The electoral commission of Ghana early Wednesday apologised to citizens over its inability to declare the results of the presidential election at the 5 p.m. it earlier promised but assured that the collation process has been transparent, fair, and participatory.
Addressing the media at around 2 a.m., Eric Bossman, the deputy chairperson, corporate services at the commission, said they had received collated results from 14 regions and were working to finalise the remaining two.
Mr Bossman, however, said the results would be declared if they find that the outcome in the two regions, which have a combined total of 29 constituencies, will not affect the overall outcome of the election.
“As a commission, we will come back and revise the numbers once we have them available.”
The commission further said in a statement that it had involved political party agents at all levels: at the polling station, constituency collation centres, and the national collation centre.
“At the time of issuing this release, two representatives each of the political parties, including representatives of the NDC are at the commission, working with the commission’s staff at the national collation centre. The process is going on well,” the statement added.
As of 6 a.m. Wednesday, the results in more than 250 constituencies have been announced and President Nana Akufo-Addo of the New Patriotic Party has maintained his narrow lead, polling 6,375,560, against his closest challenger and former president John Mahama, a candidate of the National Democratic Congress, who has 5,879,737.
After the collation at the 275 constituencies, the results will be taken to the 16 regions, before the final collation at the national level by the electoral commission.
At the end of collation, the candidate who secures over 50 per cent votes will be declared the winner.
The NPC has also won 132 parliamentary seats against the NDC’s 125.
Earlier on Tuesday, both the ruling party and the opposition claimed victory at the polls.
The NDC addressed journalists Tuesday morning claiming it had won over 140 parliamentary seats.
Later in the evening, Mr Mahama followed up with another press conference thanking the electorate for giving the party a majority in parliament.
“140 seats is a majority and no attempt should be made to subvert that,” Mr Mahama said.
“I have looked at the results collated so far, and I am excited because we won in 10 regions out of 16. And the Ghanaian people have expressed their confidence in us. We will resist any attempt to subvert the will of the people.”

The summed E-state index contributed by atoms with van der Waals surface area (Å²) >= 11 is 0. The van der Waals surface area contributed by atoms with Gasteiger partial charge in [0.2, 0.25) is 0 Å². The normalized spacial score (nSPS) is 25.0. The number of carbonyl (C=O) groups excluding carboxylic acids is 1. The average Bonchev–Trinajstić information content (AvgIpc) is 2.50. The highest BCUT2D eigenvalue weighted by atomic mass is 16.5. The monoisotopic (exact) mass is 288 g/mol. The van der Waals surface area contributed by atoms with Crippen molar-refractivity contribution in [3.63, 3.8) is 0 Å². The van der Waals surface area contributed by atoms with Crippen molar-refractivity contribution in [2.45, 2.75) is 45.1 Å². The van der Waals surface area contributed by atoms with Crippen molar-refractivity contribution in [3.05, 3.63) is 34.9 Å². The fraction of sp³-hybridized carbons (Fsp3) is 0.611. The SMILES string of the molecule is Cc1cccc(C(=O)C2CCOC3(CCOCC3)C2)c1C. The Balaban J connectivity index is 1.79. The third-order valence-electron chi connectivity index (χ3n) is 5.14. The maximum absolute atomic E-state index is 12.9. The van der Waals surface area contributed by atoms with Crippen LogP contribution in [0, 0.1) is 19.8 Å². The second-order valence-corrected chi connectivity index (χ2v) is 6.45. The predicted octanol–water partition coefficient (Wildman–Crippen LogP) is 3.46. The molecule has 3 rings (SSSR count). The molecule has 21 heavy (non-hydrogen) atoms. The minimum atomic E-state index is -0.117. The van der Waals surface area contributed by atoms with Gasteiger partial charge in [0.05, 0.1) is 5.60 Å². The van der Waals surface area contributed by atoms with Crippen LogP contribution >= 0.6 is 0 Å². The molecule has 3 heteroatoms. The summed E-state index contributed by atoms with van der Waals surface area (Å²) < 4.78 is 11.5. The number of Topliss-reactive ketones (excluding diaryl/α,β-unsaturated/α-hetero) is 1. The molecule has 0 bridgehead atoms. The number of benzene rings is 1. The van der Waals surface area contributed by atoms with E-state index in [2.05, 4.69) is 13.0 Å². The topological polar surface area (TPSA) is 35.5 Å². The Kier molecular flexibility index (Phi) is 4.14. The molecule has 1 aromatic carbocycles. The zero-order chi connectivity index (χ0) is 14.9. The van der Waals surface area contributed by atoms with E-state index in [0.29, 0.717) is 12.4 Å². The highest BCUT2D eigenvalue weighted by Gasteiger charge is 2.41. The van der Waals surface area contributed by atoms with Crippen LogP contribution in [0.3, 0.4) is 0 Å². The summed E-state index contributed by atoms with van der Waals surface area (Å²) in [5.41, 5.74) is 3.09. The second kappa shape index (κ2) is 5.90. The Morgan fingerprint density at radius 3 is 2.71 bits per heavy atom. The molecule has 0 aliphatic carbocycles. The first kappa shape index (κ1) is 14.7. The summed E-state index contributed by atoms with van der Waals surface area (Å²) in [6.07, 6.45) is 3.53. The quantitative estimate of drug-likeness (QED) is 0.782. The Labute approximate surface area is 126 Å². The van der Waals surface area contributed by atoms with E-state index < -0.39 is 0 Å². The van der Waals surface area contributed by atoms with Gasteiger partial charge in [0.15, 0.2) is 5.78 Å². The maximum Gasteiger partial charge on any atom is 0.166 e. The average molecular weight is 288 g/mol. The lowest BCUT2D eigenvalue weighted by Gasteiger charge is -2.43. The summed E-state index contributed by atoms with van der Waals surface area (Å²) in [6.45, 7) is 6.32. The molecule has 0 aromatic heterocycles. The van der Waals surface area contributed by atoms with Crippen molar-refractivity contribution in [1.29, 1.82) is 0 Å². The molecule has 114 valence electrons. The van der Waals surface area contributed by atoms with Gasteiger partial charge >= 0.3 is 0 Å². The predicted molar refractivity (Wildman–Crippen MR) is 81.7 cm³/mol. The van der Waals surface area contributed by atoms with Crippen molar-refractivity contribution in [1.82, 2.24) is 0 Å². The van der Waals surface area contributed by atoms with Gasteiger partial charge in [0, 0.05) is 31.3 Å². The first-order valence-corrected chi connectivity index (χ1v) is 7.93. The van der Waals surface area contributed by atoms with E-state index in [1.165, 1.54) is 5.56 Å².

But the ruling NPP described the opposition’s claims as naive, saying that there are overwhelming examples of regions, in the election, where the NPP lost the parliamentary election but won the presidential.
“I shudder to understand the standing of the NDC that still believe that the fact that if I won parliamentary I must necessarily win presidential,” said John Boadu, the party’s general secretary.
“At least, if for nothing at all, for starters, you are aware of what happened in 2008 when Nana Akufo-Addo won overwhelmingly the presidential election with a margin of close to 100,000 but lost the parliamentary. It was on that basis that the Ghanaian people decided to, in order not to have a hung parliament, decided to give it to the NDC. I think that is too glaring for even a neophyte in politics not to understand this.
“In this election, if you take Central Region, we won 10 out of the 23 seats but our presidential candidate won 20 constituencies. If you take Bono region, we lost but the presidential candidate won.”
“It is all part of a grand desperation we have seen with them right from the inception of this year’s campaign. They didn’t want this election to come on, they disrupted the new register, a register that has been proven beyond doubt that is has the most credible register and a register with integrity, they were stampeding it. So I’m not surprised that they are in this position.”
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